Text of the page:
Posted by Amanda Lotz, Financial Inclusion 2020 Project Coordinator, CFI

Schwab Foundation describes a social entrepreneur as possessing a healthy impatience. Leila Janah arrived on a red eye to Washington to speak at the Business Civic Leadership Center (BCLC) and then traveled back to San Francisco for another engagement that afternoon. I’d call that a little healthy impatience.

I was fortunate to attend the Global Corporate Citizenship Conference at the BCLC in the company of a highly socially conscious audience to listen to Janah, founder and CEO of Samasource.

Initiated in Kenya in 2008, Samasource provides people at the base of the pyramid, currently earning less than a living wage, with the opportunity to earn a sustainable source of income in support of complex digital projects needed by large enterprises, such as Google and eBay.  Through in-country partners, employees are recruited and validated. Using the internet, Samasource equips its employees with technological skills and 2-4 weeks of training. It then connects them to digital work that requires a “human touch” and is not easily completed by automated systems. Even better, the target employees of Samasource are women and youth (two client populations to consider when discussing current financial inclusion challenges). Since its inception, Samasource has expanded operations to a total of nine countries, including India, Haiti and Pakistan  more evidence of healthy impatience.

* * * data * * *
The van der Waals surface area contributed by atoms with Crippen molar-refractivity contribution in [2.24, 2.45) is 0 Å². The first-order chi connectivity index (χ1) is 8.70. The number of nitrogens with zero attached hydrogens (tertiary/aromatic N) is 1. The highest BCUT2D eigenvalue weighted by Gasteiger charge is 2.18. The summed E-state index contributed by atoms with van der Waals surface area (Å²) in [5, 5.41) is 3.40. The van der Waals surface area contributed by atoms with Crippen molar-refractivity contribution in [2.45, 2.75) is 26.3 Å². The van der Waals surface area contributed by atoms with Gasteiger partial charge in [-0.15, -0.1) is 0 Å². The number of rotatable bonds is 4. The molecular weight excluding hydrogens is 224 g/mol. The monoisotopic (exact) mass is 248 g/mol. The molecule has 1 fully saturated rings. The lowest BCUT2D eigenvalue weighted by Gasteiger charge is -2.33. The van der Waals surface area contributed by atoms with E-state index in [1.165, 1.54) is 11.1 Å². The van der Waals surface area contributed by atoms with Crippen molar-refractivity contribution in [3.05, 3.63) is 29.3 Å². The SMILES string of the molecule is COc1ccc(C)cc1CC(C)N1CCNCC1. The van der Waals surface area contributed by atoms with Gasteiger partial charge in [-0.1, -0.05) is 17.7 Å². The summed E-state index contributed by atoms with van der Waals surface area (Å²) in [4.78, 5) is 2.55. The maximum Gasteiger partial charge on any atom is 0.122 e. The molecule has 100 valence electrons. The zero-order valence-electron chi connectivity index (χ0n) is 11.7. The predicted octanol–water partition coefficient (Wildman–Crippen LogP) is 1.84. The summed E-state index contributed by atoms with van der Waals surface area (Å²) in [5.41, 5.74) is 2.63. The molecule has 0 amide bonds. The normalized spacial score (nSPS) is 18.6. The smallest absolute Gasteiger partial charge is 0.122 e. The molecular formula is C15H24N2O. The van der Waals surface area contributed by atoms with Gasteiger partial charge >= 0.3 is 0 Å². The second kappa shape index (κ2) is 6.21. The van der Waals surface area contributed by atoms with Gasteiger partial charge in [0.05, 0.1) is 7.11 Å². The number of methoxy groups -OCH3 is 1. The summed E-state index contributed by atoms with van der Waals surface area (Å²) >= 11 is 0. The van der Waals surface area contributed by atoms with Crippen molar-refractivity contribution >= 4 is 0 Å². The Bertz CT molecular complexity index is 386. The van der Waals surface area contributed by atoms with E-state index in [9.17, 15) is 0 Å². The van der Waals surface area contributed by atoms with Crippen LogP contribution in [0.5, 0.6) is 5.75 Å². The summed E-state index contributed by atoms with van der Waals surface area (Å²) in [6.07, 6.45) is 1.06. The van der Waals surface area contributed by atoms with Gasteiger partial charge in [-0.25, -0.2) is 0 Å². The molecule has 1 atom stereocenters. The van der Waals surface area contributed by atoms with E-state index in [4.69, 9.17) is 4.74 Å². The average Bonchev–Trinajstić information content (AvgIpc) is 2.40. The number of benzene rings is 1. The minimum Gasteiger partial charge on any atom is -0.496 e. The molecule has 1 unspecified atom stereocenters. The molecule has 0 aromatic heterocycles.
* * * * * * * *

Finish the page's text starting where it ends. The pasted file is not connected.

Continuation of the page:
CFI’s Financial Inclusion 2020 campaign identifies the client perspective as a central component to its campaign for full financial inclusion. The campaign promotes a message found in the CFI paper “Opportunities and Obstacles to Financial Inclusion”: The message is, “It’s the clients, stupid.

Women are a core client population in microfinance, while youth are less likely to have access to financial services. Organizations such as Women’s World Banking have taken steps to evaluate gender differences, as in their report, “Microinsurance That Works For Women: Making Gender-Sensitive Microinsurance Programs.” The YouthSave Consortium, a collaborative initiative spearheaded by Save the Children, the Center for Social Development, New America Foundation and CGAP, consider what youth need to reposition themselves on a path to their best possible economic future. Save The Children conducted particularly interesting research exploring “What do Youth Savers Want?” One key obstacle for the youth identified in this study is the lack of secure, safe places to save (where parents or siblings cannot access their money). These studies serve as only a pair of many insights into how to better serve clients and inform providers of financial services.

Janah’s talk generated questions about Samasource’s client population and microfinance. Are the women and youth who find work through Samasource saving their money? In a financial institution? Do they use M-PESA to move their money and make payments? Have any of them received financial literacy training?

I wondered whether Samasource works with any microfinance institutions or organizations. Janah expressed interest in exploring these questions but did not suggest that it is part of the current model. As Samasource continues to scale up and increase its reach, I hope that it begins to consider the opportunity to maximize its impact through partnering with organizations or MFIs who provide inclusive financial services.

For more information about CFI’s Financial Inclusion 2020 campaign, sign up for updates here.

Image Credit: Google Africa Blog

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